Reserved lands held by the Crown for the use and benefit of native people.
The rights and freedoms of Canada's First Nations people have been governed by the Indian Act since its enactment in 1876 by the Parliament of Canada. The provisions of Section 91(24) of the Constitution Act, 1867, provided Canada's federal government exclusive authority to legislate in relation to "Indians and Lands Reserved for Indians".
Indian reserves are the areas set aside for First Nations people after contact with the Canadian state ("the Crown"), and are not to be confused with land claims areas, which involves all of that First Nations' traditional lands: a much larger territory than any reserve.
In finance, negative amortization (also known as NegAm, deferred interest or graduated payment mortgage) occurs whenever the loan payment for any period is less than the interest charged over that period so that the outstanding balance of the loan increases. As an amortization method the shorted amount (difference between interest and repayment) is then added to the total amount owed to the lender. Such a practice would have to be agreed upon before shorting the payment so as to avoid default on payment. This method is generally used in an introductory period before loan payments exceed interest and the loan becomes self-amortizing. The term is most often used for mortgage loans; corporate loans with negative amortization are called PIK loans.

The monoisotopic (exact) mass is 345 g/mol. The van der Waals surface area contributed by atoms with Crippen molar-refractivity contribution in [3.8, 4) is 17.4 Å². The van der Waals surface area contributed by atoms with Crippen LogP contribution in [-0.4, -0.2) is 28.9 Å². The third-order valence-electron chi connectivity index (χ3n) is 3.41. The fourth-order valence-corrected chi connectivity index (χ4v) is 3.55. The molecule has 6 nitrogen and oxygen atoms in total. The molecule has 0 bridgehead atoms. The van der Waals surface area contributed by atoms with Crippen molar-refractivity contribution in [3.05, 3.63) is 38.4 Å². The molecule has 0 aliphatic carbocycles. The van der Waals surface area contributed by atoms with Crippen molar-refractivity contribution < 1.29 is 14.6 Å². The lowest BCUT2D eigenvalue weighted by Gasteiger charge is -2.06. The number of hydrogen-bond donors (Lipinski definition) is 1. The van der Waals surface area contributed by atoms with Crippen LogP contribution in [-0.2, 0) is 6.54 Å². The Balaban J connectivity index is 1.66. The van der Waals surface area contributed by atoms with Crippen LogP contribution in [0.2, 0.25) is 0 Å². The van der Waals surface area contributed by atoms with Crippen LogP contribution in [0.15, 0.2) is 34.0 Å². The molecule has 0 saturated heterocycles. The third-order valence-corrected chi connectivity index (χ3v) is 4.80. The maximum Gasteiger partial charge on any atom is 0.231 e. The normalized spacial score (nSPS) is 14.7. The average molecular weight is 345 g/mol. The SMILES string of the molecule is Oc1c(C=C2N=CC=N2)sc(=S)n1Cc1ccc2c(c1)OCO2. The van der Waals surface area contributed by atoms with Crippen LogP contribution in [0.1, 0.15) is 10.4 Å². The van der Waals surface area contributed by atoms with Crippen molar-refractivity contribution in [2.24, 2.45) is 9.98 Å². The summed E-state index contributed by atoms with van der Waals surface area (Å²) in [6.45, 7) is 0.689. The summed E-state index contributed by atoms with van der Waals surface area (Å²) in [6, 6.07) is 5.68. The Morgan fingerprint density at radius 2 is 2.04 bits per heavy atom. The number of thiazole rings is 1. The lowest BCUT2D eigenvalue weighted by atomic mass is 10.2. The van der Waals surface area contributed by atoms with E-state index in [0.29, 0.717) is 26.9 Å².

Negative Cash Flow:
An income property with operating expenses and debt service exceeding gross operating income.
In real estate, the failure of a real estate practitioner to exercise an expected degree of care that is reasonable in relation to a commonly expected standards.
Income remaining following the deduction of expenses from revenue.
In commercial real estate, a lease in which the lessee or tenant pays a portion of expenses associated with the leased premises.
The difference between what you own (assets) and what you owe (liabilities).
Making the decision to become a homeowner is good decision since buying a home is a great investment in your future. Choosing a home to buy starts with your needs and desires and should process logically until you find something you can afford.
There's little doubt that Canadians are on the move. Whether moving from an apartment to a house, apartment to apartment or home to home, moving is no simple matter. With careful planning, however, your transition can be facilitated in an organized and efficient manner, allowing you the peace of mind you need to settle into your home.
Get organized and start planning your move at least two months in advance.
Prior to moving organize your belongings and get rid of all items you no longer use.
Properly dispose all items that cannot be moved, such as flammable liquids.
Return any borrowed items (including library books) and retrieve any loaned items.
One day prior to moving day, disconnect and prepare major appliances for move.
Separately pack all important documents; take them with you to be safe, easily accessible and easy to find.
If you have small kids or a pet that could be traumatized by a move, arrange to have them stay somewhere during moving day.
Label all your packed boxes accurately and clearly (preferably on all sides not on the top), so you can easily find what you need in a stack.
If you've made some new purchases, such as new furniture or appliances, schedule the delivery prior or after moving day to avoid any congestion between delivery people and the movers.
Don’t skip the final walk-through to check of all rooms, closet shelves and other spots where items may have been overlooked.